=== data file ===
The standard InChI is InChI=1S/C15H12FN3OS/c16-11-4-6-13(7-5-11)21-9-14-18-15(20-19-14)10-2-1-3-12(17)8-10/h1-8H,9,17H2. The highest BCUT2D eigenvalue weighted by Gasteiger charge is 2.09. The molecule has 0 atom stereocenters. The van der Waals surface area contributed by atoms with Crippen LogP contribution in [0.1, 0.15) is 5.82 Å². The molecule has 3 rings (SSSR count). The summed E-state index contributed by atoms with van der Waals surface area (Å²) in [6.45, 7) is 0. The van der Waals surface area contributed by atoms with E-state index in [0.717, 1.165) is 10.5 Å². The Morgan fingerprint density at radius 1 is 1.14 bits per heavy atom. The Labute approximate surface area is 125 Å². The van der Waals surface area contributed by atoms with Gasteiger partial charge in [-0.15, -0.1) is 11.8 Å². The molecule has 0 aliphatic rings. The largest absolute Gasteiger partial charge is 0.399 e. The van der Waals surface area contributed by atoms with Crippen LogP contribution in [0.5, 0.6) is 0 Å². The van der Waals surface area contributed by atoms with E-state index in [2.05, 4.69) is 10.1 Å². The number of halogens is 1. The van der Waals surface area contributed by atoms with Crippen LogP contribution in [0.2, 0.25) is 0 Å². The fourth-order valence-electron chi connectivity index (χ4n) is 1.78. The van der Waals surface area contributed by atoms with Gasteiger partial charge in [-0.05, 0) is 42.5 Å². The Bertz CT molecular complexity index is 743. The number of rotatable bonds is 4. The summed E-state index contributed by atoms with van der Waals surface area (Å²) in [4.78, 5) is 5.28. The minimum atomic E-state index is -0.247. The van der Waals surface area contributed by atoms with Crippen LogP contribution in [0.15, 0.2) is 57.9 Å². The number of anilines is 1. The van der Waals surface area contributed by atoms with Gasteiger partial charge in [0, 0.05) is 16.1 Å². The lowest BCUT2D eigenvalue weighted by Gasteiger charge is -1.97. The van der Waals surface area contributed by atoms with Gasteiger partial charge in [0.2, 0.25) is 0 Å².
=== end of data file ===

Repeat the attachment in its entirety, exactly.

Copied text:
The standard InChI is InChI=1S/C15H12FN3OS/c16-11-4-6-13(7-5-11)21-9-14-18-15(20-19-14)10-2-1-3-12(17)8-10/h1-8H,9,17H2. The highest BCUT2D eigenvalue weighted by Gasteiger charge is 2.09. The molecule has 0 atom stereocenters. The van der Waals surface area contributed by atoms with Crippen LogP contribution in [0.1, 0.15) is 5.82 Å². The molecule has 3 rings (SSSR count). The summed E-state index contributed by atoms with van der Waals surface area (Å²) in [6.45, 7) is 0. The van der Waals surface area contributed by atoms with E-state index in [0.717, 1.165) is 10.5 Å². The Morgan fingerprint density at radius 1 is 1.14 bits per heavy atom. The Labute approximate surface area is 125 Å². The van der Waals surface area contributed by atoms with Gasteiger partial charge in [-0.15, -0.1) is 11.8 Å². The molecule has 0 aliphatic rings. The largest absolute Gasteiger partial charge is 0.399 e. The van der Waals surface area contributed by atoms with Crippen LogP contribution in [0.5, 0.6) is 0 Å². The van der Waals surface area contributed by atoms with E-state index in [2.05, 4.69) is 10.1 Å². The number of halogens is 1. The van der Waals surface area contributed by atoms with Crippen LogP contribution in [0.2, 0.25) is 0 Å². The fourth-order valence-electron chi connectivity index (χ4n) is 1.78. The van der Waals surface area contributed by atoms with Gasteiger partial charge in [-0.05, 0) is 42.5 Å². The Bertz CT molecular complexity index is 743. The number of rotatable bonds is 4. The summed E-state index contributed by atoms with van der Waals surface area (Å²) in [4.78, 5) is 5.28. The minimum atomic E-state index is -0.247. The van der Waals surface area contributed by atoms with Crippen LogP contribution in [0.15, 0.2) is 57.9 Å². The number of anilines is 1. The van der Waals surface area contributed by atoms with Gasteiger partial charge in [0, 0.05) is 16.1 Å². The lowest BCUT2D eigenvalue weighted by Gasteiger charge is -1.97. The van der Waals surface area contributed by atoms with Gasteiger partial charge in [0.2, 0.25) is 0 Å².